What’s the point of all this? I was in John Hoppin’s living room in San Jose one of the years I went and did the marijuana harvest up north. I think I was on my way back from Mendocino and was staying with John and his lovely family. Everyone was asleep in the house except John and I, I don’t think his daughter Koko had been born yet so it would have been Nami and John, John asleep and me and John Sr. in the living room. We were drinking and smoking weed and listening to records and bullshitting. Which as you know is a wonderful thing for old friends to do after dinner is eaten and cleaned up and everything and everyone else has been put away. And we were listening to a sick reggae track and I was like, John, this song is just two chords? And he was like, ‘Yeah.’
And then days or weeks later I was in Los Angeles and I was hanging out with Alex Greenwald somewhere. And I was like, this reggae is only two chords. And he was like yeah, the one and the minor second. And I was like really? Like, A and B minor? And he was like yeah. So then I played it. A and B minor. And I saw a little bit more of what music is. And I didn’t mind that I was so stupid or had got to this understanding so late because at least I had gotten there. (The understanding by the way is not about the two chords it’s about the relationship between a line and a circle and the relationship between how human beings order past, present and future in their minds, and thereby create the illusion of music. Thesis, antithesis, synthesis. The wild animal in nature can never be truly settled because it never knows what the next moment brings. The human being can hear a note or beat, hear the next note and understand the relationship, and then anticipate and expect the third tone. And when the third tone meets their expectation, what joy! Peace. Certainty. We can relax. The future is not random. We can accurately predict it! Chess and music are similar in this way. The pleasure of life inside a system.)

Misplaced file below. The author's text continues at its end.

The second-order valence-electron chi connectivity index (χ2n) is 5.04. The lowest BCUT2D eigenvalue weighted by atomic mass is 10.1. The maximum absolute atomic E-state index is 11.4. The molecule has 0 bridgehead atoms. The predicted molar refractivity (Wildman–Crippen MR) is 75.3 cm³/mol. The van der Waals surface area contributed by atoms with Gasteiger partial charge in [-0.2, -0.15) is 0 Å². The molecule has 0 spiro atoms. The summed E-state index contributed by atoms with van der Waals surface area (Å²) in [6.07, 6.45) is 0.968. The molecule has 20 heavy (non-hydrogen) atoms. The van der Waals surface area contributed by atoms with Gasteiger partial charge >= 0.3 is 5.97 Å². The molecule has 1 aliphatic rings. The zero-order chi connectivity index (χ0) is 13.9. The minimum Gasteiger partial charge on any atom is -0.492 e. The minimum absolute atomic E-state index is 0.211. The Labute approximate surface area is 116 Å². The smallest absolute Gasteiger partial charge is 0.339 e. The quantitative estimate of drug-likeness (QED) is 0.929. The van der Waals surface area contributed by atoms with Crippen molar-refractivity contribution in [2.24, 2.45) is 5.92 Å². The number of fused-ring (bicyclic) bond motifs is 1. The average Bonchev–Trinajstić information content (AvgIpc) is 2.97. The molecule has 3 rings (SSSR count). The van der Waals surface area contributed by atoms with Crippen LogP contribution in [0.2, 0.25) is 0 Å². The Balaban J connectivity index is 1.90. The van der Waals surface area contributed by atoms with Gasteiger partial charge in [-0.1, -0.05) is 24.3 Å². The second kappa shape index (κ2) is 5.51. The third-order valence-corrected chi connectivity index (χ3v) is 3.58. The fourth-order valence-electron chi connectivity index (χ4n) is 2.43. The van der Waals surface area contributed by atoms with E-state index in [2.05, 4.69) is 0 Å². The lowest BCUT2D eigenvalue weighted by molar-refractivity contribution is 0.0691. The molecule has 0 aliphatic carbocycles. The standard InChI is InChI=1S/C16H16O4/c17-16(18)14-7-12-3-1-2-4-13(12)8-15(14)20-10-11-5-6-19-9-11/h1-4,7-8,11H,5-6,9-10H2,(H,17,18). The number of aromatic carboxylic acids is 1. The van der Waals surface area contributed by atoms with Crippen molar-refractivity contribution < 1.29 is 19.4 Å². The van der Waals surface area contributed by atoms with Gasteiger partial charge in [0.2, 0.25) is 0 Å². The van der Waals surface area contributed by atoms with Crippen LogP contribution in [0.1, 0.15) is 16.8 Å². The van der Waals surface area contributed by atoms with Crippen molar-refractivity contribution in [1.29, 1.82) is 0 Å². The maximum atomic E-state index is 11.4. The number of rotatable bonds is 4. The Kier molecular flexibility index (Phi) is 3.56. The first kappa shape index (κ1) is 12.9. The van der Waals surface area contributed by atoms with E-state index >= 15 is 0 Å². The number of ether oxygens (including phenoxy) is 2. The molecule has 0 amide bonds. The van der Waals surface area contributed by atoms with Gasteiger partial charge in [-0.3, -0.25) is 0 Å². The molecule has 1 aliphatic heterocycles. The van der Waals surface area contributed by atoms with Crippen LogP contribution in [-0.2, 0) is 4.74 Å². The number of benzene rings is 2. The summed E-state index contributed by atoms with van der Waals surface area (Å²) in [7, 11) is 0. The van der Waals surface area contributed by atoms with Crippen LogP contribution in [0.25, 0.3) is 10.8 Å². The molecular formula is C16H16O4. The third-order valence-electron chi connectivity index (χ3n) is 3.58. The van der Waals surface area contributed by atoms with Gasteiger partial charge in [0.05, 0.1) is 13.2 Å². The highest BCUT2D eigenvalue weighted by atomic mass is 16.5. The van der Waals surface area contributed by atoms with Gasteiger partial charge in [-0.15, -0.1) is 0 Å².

Anyway, where and when did I write the lyrics? No idea. How long have I had this song for? No idea. Like many of my songs it’s a coded complaint about lack. In which I am the Devil. That feels like an alien. An outsider tortured by desire and lack. But I am no longer interested in what I lack. I’m making a concerted effort to reframe the way I look at my own life so that I take pleasure and pride in who I am and what I do have and what I have accomplished, and by so doing realize how fortunate that I am, and thereby be filled with gratitude and eventually true peace and happiness. But I guess this song is also about like the cartoon movie WALL-E. The consequences of hedonism. We’re facing the real possibility of the worldwide collapse of human civilization and the end of life as we know it. Let, ‘Feast of Flesh’ join the worldwide chorus of those begging for action. If you can’t do it for yourself, do it for your children. Children, you’ve got to do it yourselves. All you fucking Devils! Shoving everything in your mouth.”
In the time since the beloved Brooklyn trio released their last album in 2015, REJOICE! GOD LOVES WILD YAKS, Bryn has been spending a lot of time out on the water. He also formed a new band with Kyp Malone of TV On The Radio called Ice Balloons, who released their excellently quirky debut album last year, Fiesta.
1. “What Does My Love?”
2. “Great Admirer”
5. “Strawberry Wolf”
6. “Feast Of Flesh”
7. “Pharaoh Song”
9. “Do You Believe?”
10. “Fuck From Beyond The Grave”